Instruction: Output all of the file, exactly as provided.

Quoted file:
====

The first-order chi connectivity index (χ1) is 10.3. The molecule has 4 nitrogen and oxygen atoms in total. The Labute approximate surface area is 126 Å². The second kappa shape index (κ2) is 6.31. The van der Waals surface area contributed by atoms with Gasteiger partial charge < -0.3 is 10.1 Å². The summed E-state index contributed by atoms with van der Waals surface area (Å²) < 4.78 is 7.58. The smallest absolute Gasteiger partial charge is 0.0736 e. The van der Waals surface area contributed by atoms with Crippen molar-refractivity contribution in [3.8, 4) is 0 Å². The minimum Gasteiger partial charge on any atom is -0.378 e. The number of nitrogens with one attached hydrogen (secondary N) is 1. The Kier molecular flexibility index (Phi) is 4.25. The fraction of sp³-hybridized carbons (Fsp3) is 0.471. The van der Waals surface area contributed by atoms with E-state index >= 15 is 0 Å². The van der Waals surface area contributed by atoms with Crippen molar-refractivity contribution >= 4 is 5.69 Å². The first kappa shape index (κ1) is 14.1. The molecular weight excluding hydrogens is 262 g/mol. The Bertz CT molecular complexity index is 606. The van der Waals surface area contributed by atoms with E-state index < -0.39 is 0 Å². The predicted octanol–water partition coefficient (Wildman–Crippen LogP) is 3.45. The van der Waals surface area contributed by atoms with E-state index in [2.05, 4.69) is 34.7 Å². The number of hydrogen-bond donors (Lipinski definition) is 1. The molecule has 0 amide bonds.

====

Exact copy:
The first-order chi connectivity index (χ1) is 10.3. The molecule has 4 nitrogen and oxygen atoms in total. The Labute approximate surface area is 126 Å². The second kappa shape index (κ2) is 6.31. The van der Waals surface area contributed by atoms with Gasteiger partial charge < -0.3 is 10.1 Å². The summed E-state index contributed by atoms with van der Waals surface area (Å²) < 4.78 is 7.58. The smallest absolute Gasteiger partial charge is 0.0736 e. The van der Waals surface area contributed by atoms with Crippen molar-refractivity contribution in [3.8, 4) is 0 Å². The minimum Gasteiger partial charge on any atom is -0.378 e. The number of nitrogens with one attached hydrogen (secondary N) is 1. The Kier molecular flexibility index (Phi) is 4.25. The fraction of sp³-hybridized carbons (Fsp3) is 0.471. The van der Waals surface area contributed by atoms with E-state index >= 15 is 0 Å². The van der Waals surface area contributed by atoms with Crippen molar-refractivity contribution >= 4 is 5.69 Å². The first kappa shape index (κ1) is 14.1. The molecular weight excluding hydrogens is 262 g/mol. The Bertz CT molecular complexity index is 606. The van der Waals surface area contributed by atoms with E-state index < -0.39 is 0 Å². The predicted octanol–water partition coefficient (Wildman–Crippen LogP) is 3.45. The van der Waals surface area contributed by atoms with E-state index in [2.05, 4.69) is 34.7 Å². The number of hydrogen-bond donors (Lipinski definition) is 1. The molecule has 0 amide bonds.